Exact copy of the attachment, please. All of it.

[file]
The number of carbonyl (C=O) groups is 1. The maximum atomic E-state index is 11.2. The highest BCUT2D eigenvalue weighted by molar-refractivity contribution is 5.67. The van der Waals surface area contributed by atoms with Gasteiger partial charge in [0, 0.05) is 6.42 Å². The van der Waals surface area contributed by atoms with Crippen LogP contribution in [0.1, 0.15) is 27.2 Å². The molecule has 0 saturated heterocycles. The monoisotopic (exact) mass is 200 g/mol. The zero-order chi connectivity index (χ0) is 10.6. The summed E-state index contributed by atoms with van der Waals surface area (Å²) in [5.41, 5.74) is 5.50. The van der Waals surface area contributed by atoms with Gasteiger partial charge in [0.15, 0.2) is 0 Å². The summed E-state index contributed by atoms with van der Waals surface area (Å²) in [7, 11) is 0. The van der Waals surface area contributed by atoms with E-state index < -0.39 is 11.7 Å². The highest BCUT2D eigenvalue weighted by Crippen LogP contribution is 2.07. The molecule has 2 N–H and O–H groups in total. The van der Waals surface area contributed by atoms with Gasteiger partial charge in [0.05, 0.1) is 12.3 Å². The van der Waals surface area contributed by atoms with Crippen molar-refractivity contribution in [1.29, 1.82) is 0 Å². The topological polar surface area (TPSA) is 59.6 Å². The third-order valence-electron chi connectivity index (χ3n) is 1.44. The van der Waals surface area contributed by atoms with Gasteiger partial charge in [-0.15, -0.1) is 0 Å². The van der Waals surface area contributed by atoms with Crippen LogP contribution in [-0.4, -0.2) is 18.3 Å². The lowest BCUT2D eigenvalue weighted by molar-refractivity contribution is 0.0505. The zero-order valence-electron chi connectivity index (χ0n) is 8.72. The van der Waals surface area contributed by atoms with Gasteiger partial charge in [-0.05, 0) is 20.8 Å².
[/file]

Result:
The number of carbonyl (C=O) groups is 1. The maximum atomic E-state index is 11.2. The highest BCUT2D eigenvalue weighted by molar-refractivity contribution is 5.67. The van der Waals surface area contributed by atoms with Gasteiger partial charge in [0, 0.05) is 6.42 Å². The van der Waals surface area contributed by atoms with Crippen LogP contribution in [0.1, 0.15) is 27.2 Å². The molecule has 0 saturated heterocycles. The monoisotopic (exact) mass is 200 g/mol. The zero-order chi connectivity index (χ0) is 10.6. The summed E-state index contributed by atoms with van der Waals surface area (Å²) in [5.41, 5.74) is 5.50. The van der Waals surface area contributed by atoms with Gasteiger partial charge in [0.15, 0.2) is 0 Å². The summed E-state index contributed by atoms with van der Waals surface area (Å²) in [7, 11) is 0. The van der Waals surface area contributed by atoms with E-state index < -0.39 is 11.7 Å². The highest BCUT2D eigenvalue weighted by Crippen LogP contribution is 2.07. The molecule has 2 N–H and O–H groups in total. The van der Waals surface area contributed by atoms with Gasteiger partial charge in [0.05, 0.1) is 12.3 Å². The van der Waals surface area contributed by atoms with Crippen molar-refractivity contribution in [1.29, 1.82) is 0 Å². The topological polar surface area (TPSA) is 59.6 Å². The third-order valence-electron chi connectivity index (χ3n) is 1.44. The van der Waals surface area contributed by atoms with Gasteiger partial charge in [-0.15, -0.1) is 0 Å². The van der Waals surface area contributed by atoms with Crippen LogP contribution in [-0.4, -0.2) is 18.3 Å². The lowest BCUT2D eigenvalue weighted by molar-refractivity contribution is 0.0505. The zero-order valence-electron chi connectivity index (χ0n) is 8.72. The van der Waals surface area contributed by atoms with Gasteiger partial charge in [-0.05, 0) is 20.8 Å².